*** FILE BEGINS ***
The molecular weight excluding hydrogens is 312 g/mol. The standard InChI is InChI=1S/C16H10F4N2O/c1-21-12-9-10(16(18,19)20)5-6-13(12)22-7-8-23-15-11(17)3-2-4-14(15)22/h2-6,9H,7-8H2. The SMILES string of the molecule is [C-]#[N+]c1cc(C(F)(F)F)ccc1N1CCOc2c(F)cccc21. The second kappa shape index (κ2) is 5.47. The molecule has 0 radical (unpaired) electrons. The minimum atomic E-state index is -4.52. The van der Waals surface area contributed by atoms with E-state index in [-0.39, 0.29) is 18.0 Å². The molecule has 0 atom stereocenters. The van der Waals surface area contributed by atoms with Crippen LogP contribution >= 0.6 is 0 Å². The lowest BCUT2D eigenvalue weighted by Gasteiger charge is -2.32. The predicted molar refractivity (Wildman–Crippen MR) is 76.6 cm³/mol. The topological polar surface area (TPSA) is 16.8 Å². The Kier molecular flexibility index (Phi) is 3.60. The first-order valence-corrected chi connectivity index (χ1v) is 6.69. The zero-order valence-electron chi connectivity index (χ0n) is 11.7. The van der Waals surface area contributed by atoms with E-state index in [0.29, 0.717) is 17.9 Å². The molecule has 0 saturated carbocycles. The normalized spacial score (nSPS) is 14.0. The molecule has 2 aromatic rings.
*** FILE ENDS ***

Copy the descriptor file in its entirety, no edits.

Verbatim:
The molecular weight excluding hydrogens is 312 g/mol. The standard InChI is InChI=1S/C16H10F4N2O/c1-21-12-9-10(16(18,19)20)5-6-13(12)22-7-8-23-15-11(17)3-2-4-14(15)22/h2-6,9H,7-8H2. The SMILES string of the molecule is [C-]#[N+]c1cc(C(F)(F)F)ccc1N1CCOc2c(F)cccc21. The second kappa shape index (κ2) is 5.47. The molecule has 0 radical (unpaired) electrons. The minimum atomic E-state index is -4.52. The van der Waals surface area contributed by atoms with E-state index in [-0.39, 0.29) is 18.0 Å². The molecule has 0 atom stereocenters. The van der Waals surface area contributed by atoms with Crippen LogP contribution >= 0.6 is 0 Å². The lowest BCUT2D eigenvalue weighted by Gasteiger charge is -2.32. The predicted molar refractivity (Wildman–Crippen MR) is 76.6 cm³/mol. The topological polar surface area (TPSA) is 16.8 Å². The Kier molecular flexibility index (Phi) is 3.60. The first-order valence-corrected chi connectivity index (χ1v) is 6.69. The zero-order valence-electron chi connectivity index (χ0n) is 11.7. The van der Waals surface area contributed by atoms with E-state index in [0.29, 0.717) is 17.9 Å². The molecule has 0 saturated carbocycles. The normalized spacial score (nSPS) is 14.0. The molecule has 2 aromatic rings.